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I am travelling to SanFran in march for a conference (from the UK). I would like to rent a motorcycle while I'm there but I don't know how insurance works. I assume I need 3rd party insurance in case I damage someone else's vehicle. Would this be included in the rental package or is something I have to book for myself? Is this differentiated from 1st party insurance?

The website I am looking to book from is eagle rider. They off some "supplemental liability insurance" I don't know what that is, but it's optional so I assume not legally required.

Thanks!

  • Note that many travel insurance policies have exclusions for motorcycle riding. So if you are purchasing travel insurance for your trip (which you are, aren't you?!?!?), you really need to check the fine print. US medical costs can be astronomical and you wouldn't want to be denied coverage because you were riding a motorcycle. – Peter M Jan 28 at 18:50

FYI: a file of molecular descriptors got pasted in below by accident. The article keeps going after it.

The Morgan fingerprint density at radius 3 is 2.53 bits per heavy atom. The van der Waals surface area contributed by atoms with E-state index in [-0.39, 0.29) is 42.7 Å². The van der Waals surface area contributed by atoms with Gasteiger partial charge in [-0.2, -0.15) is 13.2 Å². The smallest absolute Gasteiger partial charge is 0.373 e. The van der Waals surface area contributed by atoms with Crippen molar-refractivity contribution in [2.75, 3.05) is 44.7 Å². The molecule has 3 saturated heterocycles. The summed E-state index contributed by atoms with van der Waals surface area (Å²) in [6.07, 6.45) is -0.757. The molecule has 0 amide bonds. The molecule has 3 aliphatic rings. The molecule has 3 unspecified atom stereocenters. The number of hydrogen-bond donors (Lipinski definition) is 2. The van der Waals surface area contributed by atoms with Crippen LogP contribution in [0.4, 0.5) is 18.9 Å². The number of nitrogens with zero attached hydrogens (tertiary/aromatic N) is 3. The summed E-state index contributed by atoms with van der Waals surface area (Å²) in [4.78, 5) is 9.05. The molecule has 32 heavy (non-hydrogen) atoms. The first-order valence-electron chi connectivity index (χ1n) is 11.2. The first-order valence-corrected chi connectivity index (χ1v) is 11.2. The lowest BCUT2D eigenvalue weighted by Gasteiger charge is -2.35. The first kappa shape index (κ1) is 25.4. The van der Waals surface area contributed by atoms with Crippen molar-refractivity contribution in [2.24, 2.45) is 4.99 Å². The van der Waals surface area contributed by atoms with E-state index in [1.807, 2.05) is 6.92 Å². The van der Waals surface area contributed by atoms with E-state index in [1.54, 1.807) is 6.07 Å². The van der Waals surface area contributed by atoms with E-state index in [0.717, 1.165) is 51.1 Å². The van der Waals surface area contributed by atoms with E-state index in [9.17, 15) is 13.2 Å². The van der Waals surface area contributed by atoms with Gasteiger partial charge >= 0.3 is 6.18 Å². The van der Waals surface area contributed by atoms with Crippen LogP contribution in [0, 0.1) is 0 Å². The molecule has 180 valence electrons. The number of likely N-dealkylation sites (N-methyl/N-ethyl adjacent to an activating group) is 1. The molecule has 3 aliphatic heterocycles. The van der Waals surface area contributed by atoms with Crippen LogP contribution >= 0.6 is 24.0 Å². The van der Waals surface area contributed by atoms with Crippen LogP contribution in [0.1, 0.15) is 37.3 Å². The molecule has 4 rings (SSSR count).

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Insurance varies around the world, but here are some general suggestions:

  • You can probably buy physical damage insurance for the motorcycle from the company from which you are renting it. This will cover the motorcycle against physical damage.
  • Many credit cards include the equivalent physical damage coverage if you rent a vehicle using the card. Check with your card issuer(s). Ensure that the US is covered territory and that motorcycles are eligible vehicles, if you do have such coverage.
  • Third party liability insurance for bodily injury and property damage is trickier. By law, rental companies only need to give you the legal minimum coverage. Your UK insurance may follow you when you borrow or rent vehicles, so you may want to inquire. You may also be able to add on coverage. However, there may be territorial restrictions that limit what countries are covered. If the US is not included in your policy, you may want to see if a personal umbrella policy is available. This is an additional third party liability policy that sits atop your local automobile and residential policies, topping up the liability coverage with a higher limit and filling in gaps in coverage. Not all such policies cover non-owned automobile exposure abroad, but some do. If you lived in Canada, where I live, and needed the reverse solution, that is what I would do for you (I'm an insurance broker).

Good luck!

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